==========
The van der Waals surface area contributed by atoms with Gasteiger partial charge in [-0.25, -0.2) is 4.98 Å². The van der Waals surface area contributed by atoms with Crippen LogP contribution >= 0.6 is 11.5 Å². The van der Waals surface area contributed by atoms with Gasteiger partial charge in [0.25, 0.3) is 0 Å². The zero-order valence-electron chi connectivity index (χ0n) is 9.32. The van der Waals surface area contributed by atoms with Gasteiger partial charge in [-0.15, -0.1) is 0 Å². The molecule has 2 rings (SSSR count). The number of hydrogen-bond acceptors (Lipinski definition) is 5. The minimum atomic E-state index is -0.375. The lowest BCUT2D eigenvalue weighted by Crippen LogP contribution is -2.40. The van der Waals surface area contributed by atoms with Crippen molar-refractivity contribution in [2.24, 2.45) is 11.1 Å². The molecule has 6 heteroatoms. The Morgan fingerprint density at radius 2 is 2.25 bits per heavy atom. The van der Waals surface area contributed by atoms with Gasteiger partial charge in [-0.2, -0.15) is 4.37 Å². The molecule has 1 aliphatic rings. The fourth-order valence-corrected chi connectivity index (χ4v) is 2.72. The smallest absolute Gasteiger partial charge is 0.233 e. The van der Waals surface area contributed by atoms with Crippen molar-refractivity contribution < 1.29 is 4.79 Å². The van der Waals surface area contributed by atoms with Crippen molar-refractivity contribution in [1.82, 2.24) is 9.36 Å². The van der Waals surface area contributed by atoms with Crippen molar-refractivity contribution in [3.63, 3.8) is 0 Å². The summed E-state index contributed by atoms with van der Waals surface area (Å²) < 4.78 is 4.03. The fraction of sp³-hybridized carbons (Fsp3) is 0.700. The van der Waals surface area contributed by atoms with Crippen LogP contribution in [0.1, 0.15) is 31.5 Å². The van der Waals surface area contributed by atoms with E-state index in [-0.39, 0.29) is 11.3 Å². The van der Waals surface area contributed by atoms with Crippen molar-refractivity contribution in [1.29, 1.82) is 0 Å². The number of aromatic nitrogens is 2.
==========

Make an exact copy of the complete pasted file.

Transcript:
The van der Waals surface area contributed by atoms with Gasteiger partial charge in [-0.25, -0.2) is 4.98 Å². The van der Waals surface area contributed by atoms with Crippen LogP contribution >= 0.6 is 11.5 Å². The van der Waals surface area contributed by atoms with Gasteiger partial charge in [0.25, 0.3) is 0 Å². The zero-order valence-electron chi connectivity index (χ0n) is 9.32. The van der Waals surface area contributed by atoms with Gasteiger partial charge in [-0.15, -0.1) is 0 Å². The molecule has 2 rings (SSSR count). The number of hydrogen-bond acceptors (Lipinski definition) is 5. The minimum atomic E-state index is -0.375. The lowest BCUT2D eigenvalue weighted by Crippen LogP contribution is -2.40. The van der Waals surface area contributed by atoms with Crippen molar-refractivity contribution in [2.24, 2.45) is 11.1 Å². The molecule has 6 heteroatoms. The Morgan fingerprint density at radius 2 is 2.25 bits per heavy atom. The van der Waals surface area contributed by atoms with Gasteiger partial charge in [-0.2, -0.15) is 4.37 Å². The molecule has 1 aliphatic rings. The fourth-order valence-corrected chi connectivity index (χ4v) is 2.72. The smallest absolute Gasteiger partial charge is 0.233 e. The van der Waals surface area contributed by atoms with Crippen molar-refractivity contribution < 1.29 is 4.79 Å². The van der Waals surface area contributed by atoms with Crippen molar-refractivity contribution in [1.82, 2.24) is 9.36 Å². The van der Waals surface area contributed by atoms with Crippen molar-refractivity contribution in [3.63, 3.8) is 0 Å². The summed E-state index contributed by atoms with van der Waals surface area (Å²) < 4.78 is 4.03. The fraction of sp³-hybridized carbons (Fsp3) is 0.700. The van der Waals surface area contributed by atoms with Crippen LogP contribution in [0.1, 0.15) is 31.5 Å². The van der Waals surface area contributed by atoms with E-state index in [-0.39, 0.29) is 11.3 Å². The van der Waals surface area contributed by atoms with Crippen molar-refractivity contribution in [1.29, 1.82) is 0 Å². The number of aromatic nitrogens is 2.